by Dean Kuch
“I'm breaking in, shaping up,then
checking out on the prison bus
This is it, the apocalypse—
—Imagine Dragons: Radioactive
Howling winds carried droning wails of warning sirens from somewhere off in the distance. Across the barren landscape, billions of living creatures— both great and small— were dying. Oceans were boiling.
Everything Jeff knew was eradicated in an instant. It wasn't “the bomb” now causing all the destructive devastation. Mother Nature had simply suffered enough abuse. She'd decided it was time to get even.
Scientists on CNN had been warning everyone for months about the polar shifts. Some shit about a Planet X named Niburu that passes through our solar system every 3,600 years, and a supernova explosion 25,000 light-years away. A double whammy. The increased moisture released into the air by hyper-warming, coupled with mammoth gamma rays, and you had microwaved mayhem all over the planet. Scientific evidence suggested the last time it occurred, there were dinosaurs roaming the earth.
But not anymore...
Jeff had no clue as to where he was going. He was just glad to be going somewhere. Murrysville State Penitentiary—the place he'd called “home” for the past eleven years— had been reduced to a pile of one-hundred-year-old rock and rubble. He was working alone in the basement laundry when the first round of fireballs began to rain down. His reason for being there stemmed from a recent tryst between him and a rather amorous female guard. His punishment—extra duty; all yard privileges rescinded until further notice. Hers? Death from the fiery wrath of God above. He'd found her charred corpse on his way out, along with a partially melted name badge with the name Bellows engraved on it. He collected as much protective gear and clothing as he could find, raided what was left of the prison kitchen, then hot-wired the bus in the motor pool's garage.
Jeff wondered, if mankind survived this; if humanity managed to pull it's predatory leering skull from the muck and the mire once more, would all of his mistakes be repeated?
After a day of foraging, he was on the highway to hell, headed anywhere but here.
A ribbon of road stretched out before him, littered with the corpses of humans and animals alike. Jeff knew death was out there for him too—somewhere around the next bend in the road—lying in wait.
He'd pushed the prison's bus as far as he could before the engine began to cough and sputter, eventually running out of gas. Or perhaps the earth's new magnetic shifts caused the motor to malfunction. Who could say? Everyone that knew such things was probably drowned by now. Or burnt to a cackly crunch. At least the roads were clear. Lots of dead birds everywhere, but not much else.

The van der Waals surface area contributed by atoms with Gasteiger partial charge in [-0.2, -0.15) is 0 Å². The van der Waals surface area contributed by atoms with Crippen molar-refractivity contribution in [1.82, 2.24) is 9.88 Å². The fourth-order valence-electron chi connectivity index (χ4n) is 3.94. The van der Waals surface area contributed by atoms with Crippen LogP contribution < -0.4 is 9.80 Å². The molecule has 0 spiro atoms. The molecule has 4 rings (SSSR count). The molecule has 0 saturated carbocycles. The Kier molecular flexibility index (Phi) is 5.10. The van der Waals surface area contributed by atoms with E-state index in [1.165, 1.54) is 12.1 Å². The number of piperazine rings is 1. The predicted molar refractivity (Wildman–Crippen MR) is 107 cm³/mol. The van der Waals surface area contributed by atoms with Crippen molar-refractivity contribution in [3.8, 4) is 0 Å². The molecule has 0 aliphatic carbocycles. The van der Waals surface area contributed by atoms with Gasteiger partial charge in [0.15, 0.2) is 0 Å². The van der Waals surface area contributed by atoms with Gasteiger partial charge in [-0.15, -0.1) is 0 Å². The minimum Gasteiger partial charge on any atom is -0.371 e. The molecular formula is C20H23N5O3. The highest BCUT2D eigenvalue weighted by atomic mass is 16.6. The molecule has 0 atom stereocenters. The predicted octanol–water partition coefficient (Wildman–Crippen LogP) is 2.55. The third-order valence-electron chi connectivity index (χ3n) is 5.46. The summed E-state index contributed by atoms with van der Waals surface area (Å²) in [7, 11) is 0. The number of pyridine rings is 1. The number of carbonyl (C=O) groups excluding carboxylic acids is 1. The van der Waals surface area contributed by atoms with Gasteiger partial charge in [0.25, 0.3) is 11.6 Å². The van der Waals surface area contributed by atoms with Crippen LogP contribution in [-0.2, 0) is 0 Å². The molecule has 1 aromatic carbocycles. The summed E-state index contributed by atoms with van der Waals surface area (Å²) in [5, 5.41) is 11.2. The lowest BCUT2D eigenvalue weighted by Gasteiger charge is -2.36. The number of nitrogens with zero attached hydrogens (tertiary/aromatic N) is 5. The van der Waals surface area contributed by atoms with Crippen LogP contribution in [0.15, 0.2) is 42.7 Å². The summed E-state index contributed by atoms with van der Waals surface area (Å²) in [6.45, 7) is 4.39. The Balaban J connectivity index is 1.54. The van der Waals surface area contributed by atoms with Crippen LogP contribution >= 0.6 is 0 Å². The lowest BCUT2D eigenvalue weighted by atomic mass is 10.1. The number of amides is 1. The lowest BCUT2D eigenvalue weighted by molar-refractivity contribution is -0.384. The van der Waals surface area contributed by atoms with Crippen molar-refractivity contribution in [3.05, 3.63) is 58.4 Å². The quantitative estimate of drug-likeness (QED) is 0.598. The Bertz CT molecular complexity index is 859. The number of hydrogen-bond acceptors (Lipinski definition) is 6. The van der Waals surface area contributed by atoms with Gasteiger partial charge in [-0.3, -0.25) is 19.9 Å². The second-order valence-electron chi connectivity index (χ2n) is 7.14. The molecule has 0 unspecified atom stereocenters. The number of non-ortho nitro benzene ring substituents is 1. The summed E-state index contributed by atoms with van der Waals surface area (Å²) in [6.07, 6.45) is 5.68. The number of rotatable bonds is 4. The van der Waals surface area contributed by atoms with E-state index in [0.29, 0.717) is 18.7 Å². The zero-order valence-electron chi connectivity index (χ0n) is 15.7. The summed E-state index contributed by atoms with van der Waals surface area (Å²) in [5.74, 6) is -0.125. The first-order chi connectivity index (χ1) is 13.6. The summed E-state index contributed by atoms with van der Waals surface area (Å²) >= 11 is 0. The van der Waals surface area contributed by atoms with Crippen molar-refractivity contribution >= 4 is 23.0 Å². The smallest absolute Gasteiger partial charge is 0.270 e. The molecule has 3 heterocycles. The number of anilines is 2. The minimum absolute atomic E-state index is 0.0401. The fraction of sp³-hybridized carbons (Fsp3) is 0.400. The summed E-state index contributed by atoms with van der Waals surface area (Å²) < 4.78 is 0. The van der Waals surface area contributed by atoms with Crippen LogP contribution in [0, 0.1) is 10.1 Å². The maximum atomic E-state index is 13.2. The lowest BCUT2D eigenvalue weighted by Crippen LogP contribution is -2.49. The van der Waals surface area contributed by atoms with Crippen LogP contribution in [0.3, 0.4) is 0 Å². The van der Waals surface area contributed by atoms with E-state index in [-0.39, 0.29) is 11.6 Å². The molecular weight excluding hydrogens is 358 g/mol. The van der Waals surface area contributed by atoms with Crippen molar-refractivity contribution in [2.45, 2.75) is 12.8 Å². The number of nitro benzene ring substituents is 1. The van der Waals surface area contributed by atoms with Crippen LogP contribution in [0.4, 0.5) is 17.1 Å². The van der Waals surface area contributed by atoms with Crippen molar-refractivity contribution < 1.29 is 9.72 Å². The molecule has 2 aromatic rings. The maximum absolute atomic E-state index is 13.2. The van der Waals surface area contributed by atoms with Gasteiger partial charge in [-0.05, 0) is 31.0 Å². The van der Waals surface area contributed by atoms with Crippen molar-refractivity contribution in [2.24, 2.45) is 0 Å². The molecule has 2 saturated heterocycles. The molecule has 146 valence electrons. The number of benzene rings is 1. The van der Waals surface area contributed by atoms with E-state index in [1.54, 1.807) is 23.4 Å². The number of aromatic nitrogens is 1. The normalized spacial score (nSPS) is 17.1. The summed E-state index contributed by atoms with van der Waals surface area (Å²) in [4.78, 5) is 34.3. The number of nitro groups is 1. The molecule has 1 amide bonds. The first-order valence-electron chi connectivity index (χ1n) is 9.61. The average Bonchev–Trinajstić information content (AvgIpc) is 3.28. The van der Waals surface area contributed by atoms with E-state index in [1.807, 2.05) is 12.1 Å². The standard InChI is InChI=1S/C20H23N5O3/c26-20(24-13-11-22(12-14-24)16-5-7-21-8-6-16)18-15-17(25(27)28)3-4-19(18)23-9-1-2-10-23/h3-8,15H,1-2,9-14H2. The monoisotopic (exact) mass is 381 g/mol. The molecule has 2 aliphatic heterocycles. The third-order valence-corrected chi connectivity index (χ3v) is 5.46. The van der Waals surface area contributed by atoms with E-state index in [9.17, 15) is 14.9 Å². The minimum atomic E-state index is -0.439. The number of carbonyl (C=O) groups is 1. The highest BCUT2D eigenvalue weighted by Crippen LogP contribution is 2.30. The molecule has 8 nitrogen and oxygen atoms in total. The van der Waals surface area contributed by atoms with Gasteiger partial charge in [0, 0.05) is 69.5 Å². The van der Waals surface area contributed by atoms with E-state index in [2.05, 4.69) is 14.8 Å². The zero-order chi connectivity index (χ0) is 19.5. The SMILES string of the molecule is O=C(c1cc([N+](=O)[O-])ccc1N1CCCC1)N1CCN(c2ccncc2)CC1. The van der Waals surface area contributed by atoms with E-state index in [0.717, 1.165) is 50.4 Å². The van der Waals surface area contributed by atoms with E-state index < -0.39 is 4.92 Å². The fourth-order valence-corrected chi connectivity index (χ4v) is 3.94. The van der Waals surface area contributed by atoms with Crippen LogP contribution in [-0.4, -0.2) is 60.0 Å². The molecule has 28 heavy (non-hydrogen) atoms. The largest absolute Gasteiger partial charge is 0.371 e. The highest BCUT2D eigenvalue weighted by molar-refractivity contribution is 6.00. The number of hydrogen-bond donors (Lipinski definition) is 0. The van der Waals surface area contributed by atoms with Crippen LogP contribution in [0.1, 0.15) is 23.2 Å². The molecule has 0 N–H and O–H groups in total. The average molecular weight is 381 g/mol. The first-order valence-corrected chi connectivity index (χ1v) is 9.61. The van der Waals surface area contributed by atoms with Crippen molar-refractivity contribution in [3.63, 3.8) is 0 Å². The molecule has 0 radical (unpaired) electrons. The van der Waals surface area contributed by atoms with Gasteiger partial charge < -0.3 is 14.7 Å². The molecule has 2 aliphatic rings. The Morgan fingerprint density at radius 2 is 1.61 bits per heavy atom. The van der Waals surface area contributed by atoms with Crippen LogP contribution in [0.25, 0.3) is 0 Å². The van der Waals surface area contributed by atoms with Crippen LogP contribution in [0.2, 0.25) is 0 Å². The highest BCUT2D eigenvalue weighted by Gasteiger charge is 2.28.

Deciding to sleep within the relatively safe confines of the bus, Jeff spread a blanket out along the center aisle, then bedded down for the night.
He was awakened suddenly by the sounds of torrential rains. Lightning flashed in hues of purple and greens across an amber sky roiling with billowing black thunderheads. Strangely, there was virtually no thunder. While it was the most beautiful, spectacular light-show he had ever seen, it was also the most terrifying. Through the sounds of the storm, Jeff caught the faint sounds of a high pitched whining coming from beneath the floorboards of the bus. Locating the safety hatch with a flashlight, Jeff carefully eased it open and shined the light into the hole. A mangy, grime-caked dog cowered in the shadows. Obviously injured, Jeff coaxed the canine to the opening with some SPAM, then pulled it inside through the hatch. It took the meat instantly, gulping it down in massive swallows. Soon, all the SPAM was devoured.
“There, now. That wasn't too bad, was it, old boy?” Jeff smiled as the dog licked a mangled paw. He kept smiling, right up until the point the dog pounced, tearing into his throat with surprising agility.
The last things Jeff heard before unconsciousness sparingly overtook him was the mournful howling of a solitary dog, followed by the cries of countless howls in unison closing in from the darkness beyond.